Selecting an ALPR Engine
Selecting an ALPR engine can be a challenging task. ALPR is a competitive market with many suppliers showing off with high accuracy products. Similarly, ALPR products range from a software library to a boxed solution and have many different licensing options. It can, therefore, be difficult for a newcomer to know what to look for. This article provides structure to your search.
We are not shying away from giving our opinion. However, keep in mind what matters to you matters most. ALPR is not a one size fits all technology. Asking yourself -and your supplier- the right questions will save you money and frustrations. Our goal is to support you in making an informed choice when selecting an ALPR engine.
Sticking to the Core
To keep this article focused we limit our scope to the core ALPR technology. The ALPR engine. This is technology that offers license plate recognition on video or images only. When you search Google its results will often present ALPR solutions. These are ready-to-go products containing an ALPR-enabled feature. ALPR-enabled surveillance cameras, parking software, and video management software are good examples of ALPR solutions.
Remember that all these solutions rely on their ALPR engine. In many cases the ALPR solution provider will not develop the engine. Building and maintaining knowledge on detection methods and data training is a field in and of itself. This article is primarily written with the integrator, manufacturer, or developer in mind. There are good reasons to implement an engine yourself. If your ALPR solution scales you could make better margins and have more control than relying on an ALPR solution. If you are not planning to implement an ALPR engine yourself this article will help you confide in your future ALPR supplier.
ALPR Jargon Buster
Before we start the main considerations lets start with jargon busting. ALPR terms are, more often than not, used interchangeably. For instance: marketing folk, and we guess audience too, love high accuracy numbers. It is important to understand what high accuracy means and how it is important. Here are some terms that you must master when selecting an ALPR engine. This is how we define them:
- Capture Rate: the number of plates captured for the ALPR engine in relation to number of vehicles passing. Note that this number is out of scope for ALPR engines.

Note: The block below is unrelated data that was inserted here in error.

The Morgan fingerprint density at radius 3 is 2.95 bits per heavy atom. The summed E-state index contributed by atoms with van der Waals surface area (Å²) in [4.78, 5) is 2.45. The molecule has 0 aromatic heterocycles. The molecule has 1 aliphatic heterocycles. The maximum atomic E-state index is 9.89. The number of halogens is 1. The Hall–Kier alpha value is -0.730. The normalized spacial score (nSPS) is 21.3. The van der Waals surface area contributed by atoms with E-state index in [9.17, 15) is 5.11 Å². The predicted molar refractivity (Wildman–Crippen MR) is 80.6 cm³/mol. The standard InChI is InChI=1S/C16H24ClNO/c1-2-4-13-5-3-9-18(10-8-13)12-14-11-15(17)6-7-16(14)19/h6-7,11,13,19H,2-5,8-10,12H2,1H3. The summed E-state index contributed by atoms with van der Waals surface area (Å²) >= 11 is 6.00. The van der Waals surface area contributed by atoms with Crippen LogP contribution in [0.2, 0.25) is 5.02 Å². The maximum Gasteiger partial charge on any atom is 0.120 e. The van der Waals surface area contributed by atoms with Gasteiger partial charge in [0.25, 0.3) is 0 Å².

- Read Rate: the number of plates read by the ALPR engine in relation to captured plates. In many cases the Read Rate is used as the Accuracy Rate. This means that wrong output is included. This results in a skewed accuracy number.
- Accuracy Rate: The number of plates correctly read by the ALPR engine in relation to total reads. As stated this should not be confused with Read Rate.
- Error Rate: incorrect output of the ALPR engine or 1 minus Accuracy Rate. Suppliers and buyers often ignore this figure and leave them out on purpose. Especially in situations where ALPR is used in automatic billing, high error rates are costly.
- Performance: usually defined as total number of accurate reads divided by number of vehicles. Or, Capture Rate times Read Rate times Accuracy Rate. As performance depends on the number of vehicles (or Capture Rate) the ALPR engine only has partial influence on this number.
There is no clear definition of reliability. Generally, reliability is the chance that a read plate is read accurately over and over in different conditions. Weather, dirt, scratches, motion blur, and light amongst others have an impact on ALPR reliability. Using the right image processing steps at the right moment increases reliability.
The quality of an ALPR engine is related to the quality of its input. This can be video or images. We go as far as saying: no ALPR engine supplier can provide performance data up front. Take any error rate or accuracy percentage with a grain of salt. Garbage in, garbage out. Similarly, plates unreadable to the human eye but with an ALPR read output have no ground truth or verifiable basis.
Error rate and accuracy are important if your solution performs automatic invoicing based on ALPR results. Alternatively, if you are performing access control, read speed and platform support may be more important. Good suppliers can provide you with detailed performance data when you have sample images. Or, they commit to a performance level, and help you tune to reach it.
Let’s get this out of the way first. In our opinion pricing is the least interesting of all. Although it remains an important consideration, typically you will find similar pricing in similar quality products. Furthermore features and global performance are differentiating factors in cheap or more expensive engines. The most importance choice is whether you want to spend money up front (CAPEX) or as-you-go (OPEX). Price level is usually a result of the ALPR quality you require. Functional and performance parameters for your deployment make the biggest difference.
Nonetheless, discuss pricing with your supplier to fit pricing and margins of your own solution. For both CAPEX and OPEX options volume discounts are common. The more products or recognitions you need the lower the price. Typically, an ALPR supplier will have several partnership tiers. Tiers define pricing and options for product support and product features. A good OEM partner will scale benefits right for your business and success.
Cloud or Stand-alone